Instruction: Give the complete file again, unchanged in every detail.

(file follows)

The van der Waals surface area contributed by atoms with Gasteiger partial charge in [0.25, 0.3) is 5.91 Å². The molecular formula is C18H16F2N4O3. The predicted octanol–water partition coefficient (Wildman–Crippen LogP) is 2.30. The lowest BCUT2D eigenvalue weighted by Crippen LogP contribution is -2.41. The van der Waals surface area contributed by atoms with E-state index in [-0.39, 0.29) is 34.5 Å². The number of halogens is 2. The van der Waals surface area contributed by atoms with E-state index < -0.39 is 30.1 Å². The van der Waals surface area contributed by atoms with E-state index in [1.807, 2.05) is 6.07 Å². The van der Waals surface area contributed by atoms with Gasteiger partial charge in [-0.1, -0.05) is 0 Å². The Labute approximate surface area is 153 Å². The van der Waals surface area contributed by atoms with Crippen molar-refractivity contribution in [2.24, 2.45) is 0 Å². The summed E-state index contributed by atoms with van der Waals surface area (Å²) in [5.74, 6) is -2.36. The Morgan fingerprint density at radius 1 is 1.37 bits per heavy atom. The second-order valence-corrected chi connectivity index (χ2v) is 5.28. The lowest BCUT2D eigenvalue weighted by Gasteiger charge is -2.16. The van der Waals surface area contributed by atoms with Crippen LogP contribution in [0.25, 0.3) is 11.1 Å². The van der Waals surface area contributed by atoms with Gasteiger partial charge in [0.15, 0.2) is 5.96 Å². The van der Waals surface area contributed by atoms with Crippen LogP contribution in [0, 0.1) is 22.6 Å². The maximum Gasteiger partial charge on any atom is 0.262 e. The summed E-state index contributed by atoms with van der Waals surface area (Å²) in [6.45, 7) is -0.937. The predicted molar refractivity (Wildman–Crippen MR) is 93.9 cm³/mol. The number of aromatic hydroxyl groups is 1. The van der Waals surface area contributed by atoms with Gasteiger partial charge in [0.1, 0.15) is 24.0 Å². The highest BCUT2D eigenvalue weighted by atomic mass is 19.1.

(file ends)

The van der Waals surface area contributed by atoms with Gasteiger partial charge in [0.25, 0.3) is 5.91 Å². The molecular formula is C18H16F2N4O3. The predicted octanol–water partition coefficient (Wildman–Crippen LogP) is 2.30. The lowest BCUT2D eigenvalue weighted by Crippen LogP contribution is -2.41. The van der Waals surface area contributed by atoms with E-state index in [-0.39, 0.29) is 34.5 Å². The number of halogens is 2. The van der Waals surface area contributed by atoms with E-state index < -0.39 is 30.1 Å². The van der Waals surface area contributed by atoms with E-state index in [1.807, 2.05) is 6.07 Å². The van der Waals surface area contributed by atoms with Gasteiger partial charge in [-0.1, -0.05) is 0 Å². The Labute approximate surface area is 153 Å². The van der Waals surface area contributed by atoms with Crippen molar-refractivity contribution in [2.24, 2.45) is 0 Å². The summed E-state index contributed by atoms with van der Waals surface area (Å²) in [5.74, 6) is -2.36. The Morgan fingerprint density at radius 1 is 1.37 bits per heavy atom. The second-order valence-corrected chi connectivity index (χ2v) is 5.28. The lowest BCUT2D eigenvalue weighted by Gasteiger charge is -2.16. The van der Waals surface area contributed by atoms with Crippen LogP contribution in [0.25, 0.3) is 11.1 Å². The van der Waals surface area contributed by atoms with Gasteiger partial charge in [0.15, 0.2) is 5.96 Å². The van der Waals surface area contributed by atoms with Crippen LogP contribution in [0, 0.1) is 22.6 Å². The maximum Gasteiger partial charge on any atom is 0.262 e. The summed E-state index contributed by atoms with van der Waals surface area (Å²) in [6.45, 7) is -0.937. The predicted molar refractivity (Wildman–Crippen MR) is 93.9 cm³/mol. The number of aromatic hydroxyl groups is 1. The van der Waals surface area contributed by atoms with Gasteiger partial charge in [0.1, 0.15) is 24.0 Å². The highest BCUT2D eigenvalue weighted by atomic mass is 19.1.